I have no earthly idea how I wound up going from Chicago to Hartford through Cleveland. At the time I bought my ticket, somehow Southwest was refusing to offer its usual nonstops, and Continental's Cleveland route was the cheapest ticket on offer. No more Cleveland. I'd honestly rather be stuck in the airport in Detroit than in Cleveland. There's more to do in Detroit.
karenator001
Apr. 9th, 2007 01:31 pm (UTC)
but we all want me for next year.

LOL! Even I want you for next year. Did you read my post on Meckinock's thread about the soloists at my dad's church? I thought about you while I was sitting through the 'de-furring of the cats'. I really did. I wondered why shape-note singing went out of style and if you'd be willing to handle the music next year. That would be quite a sensation, I think, down here in the Southern Baptist Realm.

Better yet, maybe the Pony family will just let me come to your seder. I'll sit quietly, relishing the fact there is no canned bad contemporary music. This music always has only two or three lines which are repeated forty times, over and over. I need your 'Oy' icon.

Seriously, I hate you missed your family's seder, but at least you made it for the full breakfast event. And got safely, though slowly, there and back again.
frenchpony
Apr. 9th, 2007 01:46 pm (UTC)
I did skim the post about the soloists. I'll have to go back and read it in more detail. It sounded like a terrible experience. Of course, your fellow churchgoers might just compare shape-note singing to a de-furring of cats. We'd have to start them off with something from the Cooper Book, nice and gospelly, and only gradually work up to the real hard-core harmonies.

I bet I could do a real fine job with the music, but do you think they'd let me?

Better yet, maybe the Pony family will just let me come to your seder.

Part of the point of the seder is that it should be open to guests (although it is polite to make previous arrangements with the host/ess). Any good seder will take note of this -- it's even prescribed in the Haggadah:

"This is the bread of affliction which our ancestors ate in the land of Egypt. All who are hungry -- let them come and eat. All who are needy -- let them come and celebrate the Passover with us. Now we are here; next year may we be in the land of Israel. Now we are slaves; next year may we be free."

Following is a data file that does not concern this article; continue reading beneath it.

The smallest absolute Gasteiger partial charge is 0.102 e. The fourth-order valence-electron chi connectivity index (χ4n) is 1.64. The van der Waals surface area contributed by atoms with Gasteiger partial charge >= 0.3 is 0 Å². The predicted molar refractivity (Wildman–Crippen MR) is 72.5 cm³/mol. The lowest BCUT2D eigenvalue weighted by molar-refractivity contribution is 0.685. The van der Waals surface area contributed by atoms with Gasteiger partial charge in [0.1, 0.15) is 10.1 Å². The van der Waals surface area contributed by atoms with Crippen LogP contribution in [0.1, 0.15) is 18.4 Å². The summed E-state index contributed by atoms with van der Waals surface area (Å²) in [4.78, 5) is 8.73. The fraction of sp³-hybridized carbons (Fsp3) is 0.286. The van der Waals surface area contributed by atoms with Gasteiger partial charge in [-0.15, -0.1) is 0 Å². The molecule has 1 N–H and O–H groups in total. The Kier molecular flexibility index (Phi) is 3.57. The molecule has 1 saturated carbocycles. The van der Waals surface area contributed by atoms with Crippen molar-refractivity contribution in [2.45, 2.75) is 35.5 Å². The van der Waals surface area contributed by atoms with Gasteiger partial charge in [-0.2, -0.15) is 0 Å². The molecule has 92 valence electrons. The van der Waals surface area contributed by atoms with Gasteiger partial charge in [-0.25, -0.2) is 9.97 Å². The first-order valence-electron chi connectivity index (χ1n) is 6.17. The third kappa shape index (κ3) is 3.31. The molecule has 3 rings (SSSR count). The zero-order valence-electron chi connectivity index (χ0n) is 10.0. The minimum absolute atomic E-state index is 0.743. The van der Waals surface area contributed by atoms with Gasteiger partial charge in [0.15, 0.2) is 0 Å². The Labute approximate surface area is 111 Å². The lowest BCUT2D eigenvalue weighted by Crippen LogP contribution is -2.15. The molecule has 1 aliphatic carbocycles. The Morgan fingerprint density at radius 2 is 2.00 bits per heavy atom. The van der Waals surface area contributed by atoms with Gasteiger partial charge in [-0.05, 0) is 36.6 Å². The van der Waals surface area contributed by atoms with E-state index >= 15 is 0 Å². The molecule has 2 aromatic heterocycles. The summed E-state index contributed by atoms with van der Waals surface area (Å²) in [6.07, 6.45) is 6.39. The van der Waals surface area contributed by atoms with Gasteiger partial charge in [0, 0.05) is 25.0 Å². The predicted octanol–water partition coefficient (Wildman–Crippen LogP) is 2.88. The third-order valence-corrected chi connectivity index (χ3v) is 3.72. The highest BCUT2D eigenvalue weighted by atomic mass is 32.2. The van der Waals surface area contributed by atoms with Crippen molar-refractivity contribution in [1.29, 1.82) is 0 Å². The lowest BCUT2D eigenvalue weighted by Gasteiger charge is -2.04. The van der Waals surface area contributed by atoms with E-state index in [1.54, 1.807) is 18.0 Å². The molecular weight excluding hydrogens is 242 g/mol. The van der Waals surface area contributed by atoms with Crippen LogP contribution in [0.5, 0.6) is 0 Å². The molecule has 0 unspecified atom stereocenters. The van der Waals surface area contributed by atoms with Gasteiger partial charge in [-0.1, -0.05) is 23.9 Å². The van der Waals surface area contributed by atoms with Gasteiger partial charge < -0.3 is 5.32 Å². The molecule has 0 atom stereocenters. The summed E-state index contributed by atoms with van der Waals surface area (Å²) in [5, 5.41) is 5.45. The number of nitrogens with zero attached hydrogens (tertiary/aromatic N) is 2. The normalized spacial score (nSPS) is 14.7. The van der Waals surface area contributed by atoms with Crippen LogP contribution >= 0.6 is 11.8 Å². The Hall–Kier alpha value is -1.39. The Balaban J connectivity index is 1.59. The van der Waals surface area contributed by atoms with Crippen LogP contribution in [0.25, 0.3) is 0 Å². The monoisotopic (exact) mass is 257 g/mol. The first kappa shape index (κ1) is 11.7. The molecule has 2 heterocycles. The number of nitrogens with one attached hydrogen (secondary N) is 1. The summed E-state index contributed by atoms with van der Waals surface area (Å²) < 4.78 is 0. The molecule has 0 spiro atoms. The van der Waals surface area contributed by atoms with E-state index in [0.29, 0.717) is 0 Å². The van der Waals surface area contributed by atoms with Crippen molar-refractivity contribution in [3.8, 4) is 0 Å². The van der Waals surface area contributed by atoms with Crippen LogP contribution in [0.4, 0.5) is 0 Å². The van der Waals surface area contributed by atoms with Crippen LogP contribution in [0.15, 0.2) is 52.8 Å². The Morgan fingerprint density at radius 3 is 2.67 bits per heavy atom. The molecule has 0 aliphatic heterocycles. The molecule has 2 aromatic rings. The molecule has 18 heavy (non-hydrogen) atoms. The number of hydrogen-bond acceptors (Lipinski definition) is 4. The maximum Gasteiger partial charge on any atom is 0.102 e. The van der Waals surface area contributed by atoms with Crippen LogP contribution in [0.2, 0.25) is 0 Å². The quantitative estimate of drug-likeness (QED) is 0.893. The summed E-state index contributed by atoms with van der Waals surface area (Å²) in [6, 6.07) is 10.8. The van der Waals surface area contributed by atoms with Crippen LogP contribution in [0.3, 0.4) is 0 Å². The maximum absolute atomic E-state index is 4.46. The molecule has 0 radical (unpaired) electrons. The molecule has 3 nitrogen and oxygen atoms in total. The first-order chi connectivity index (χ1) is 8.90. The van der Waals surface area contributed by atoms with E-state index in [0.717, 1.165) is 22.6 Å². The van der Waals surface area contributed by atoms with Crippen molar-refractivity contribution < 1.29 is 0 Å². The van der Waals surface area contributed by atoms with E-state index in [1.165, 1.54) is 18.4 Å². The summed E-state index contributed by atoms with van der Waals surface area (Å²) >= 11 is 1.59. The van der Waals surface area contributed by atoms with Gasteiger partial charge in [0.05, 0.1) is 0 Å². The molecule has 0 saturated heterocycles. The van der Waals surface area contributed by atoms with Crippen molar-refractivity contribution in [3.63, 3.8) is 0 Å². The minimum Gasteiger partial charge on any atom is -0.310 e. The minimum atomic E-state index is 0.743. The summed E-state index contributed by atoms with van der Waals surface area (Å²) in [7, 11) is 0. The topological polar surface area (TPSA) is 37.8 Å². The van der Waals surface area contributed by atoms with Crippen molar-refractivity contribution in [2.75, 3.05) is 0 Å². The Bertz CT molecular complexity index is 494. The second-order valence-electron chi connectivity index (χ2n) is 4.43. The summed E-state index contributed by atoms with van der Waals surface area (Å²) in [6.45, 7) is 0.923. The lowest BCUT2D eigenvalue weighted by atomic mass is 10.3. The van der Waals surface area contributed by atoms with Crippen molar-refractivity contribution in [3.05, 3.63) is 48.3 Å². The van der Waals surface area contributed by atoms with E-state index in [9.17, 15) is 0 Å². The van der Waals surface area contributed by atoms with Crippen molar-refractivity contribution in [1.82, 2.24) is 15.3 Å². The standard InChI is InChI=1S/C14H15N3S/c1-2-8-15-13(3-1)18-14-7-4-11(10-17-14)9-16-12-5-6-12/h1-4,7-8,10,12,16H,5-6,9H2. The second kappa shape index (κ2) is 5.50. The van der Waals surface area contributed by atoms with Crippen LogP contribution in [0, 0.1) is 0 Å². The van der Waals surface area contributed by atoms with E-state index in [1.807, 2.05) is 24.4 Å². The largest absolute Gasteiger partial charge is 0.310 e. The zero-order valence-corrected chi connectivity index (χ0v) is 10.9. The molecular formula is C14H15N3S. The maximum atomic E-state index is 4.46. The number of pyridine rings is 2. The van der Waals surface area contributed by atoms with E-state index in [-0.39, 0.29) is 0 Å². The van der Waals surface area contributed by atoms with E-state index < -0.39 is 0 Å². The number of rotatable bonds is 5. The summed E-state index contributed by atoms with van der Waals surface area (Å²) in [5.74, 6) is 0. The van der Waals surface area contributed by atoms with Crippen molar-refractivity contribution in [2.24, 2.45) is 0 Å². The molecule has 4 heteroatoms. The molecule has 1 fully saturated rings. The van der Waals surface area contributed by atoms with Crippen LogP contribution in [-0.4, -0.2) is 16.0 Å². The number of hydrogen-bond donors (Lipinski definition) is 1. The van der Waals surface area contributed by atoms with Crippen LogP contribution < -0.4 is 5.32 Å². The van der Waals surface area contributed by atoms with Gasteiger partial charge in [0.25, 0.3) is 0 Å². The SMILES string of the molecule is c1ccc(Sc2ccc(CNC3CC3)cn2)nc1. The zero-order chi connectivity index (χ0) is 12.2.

karenator001
Apr. 9th, 2007 02:17 pm (UTC)
It sounded like a terrible experience.

Oh, bless their hearts.... I hate to be so unkind, but the choices the music director makes every Sunday are what my dad and I snark about on the way home. And you have to know my dad, he's not the snarking type. But this contemporary, and it's bad contemporary, not the good stuff, grates on his nerves. Mine too, and I'm pretty laid back myself. I get so tired of finding words printed on an insert in the bulletin. Seriously, there are no real lyrics, just a couple of lines that are pounded like tough steak over and over.

I bet I could do a real fine job with the music, but do you think they'd let me?

I don't doubt for a second you could do a great job with the music, but I'm afraid they might make you take a blood oath or something. :>) But I think it would be way cool to have a nice Jewish girl leading the singing. This little church my dad attends dates back to the 1700's and is attended by a lot of former educators. Educators are often more open to new experiences. They might like shape-note singing and a nice doctorial student teaching them. One thing I can say sincerely about this congregation is that they really are nice caring folks.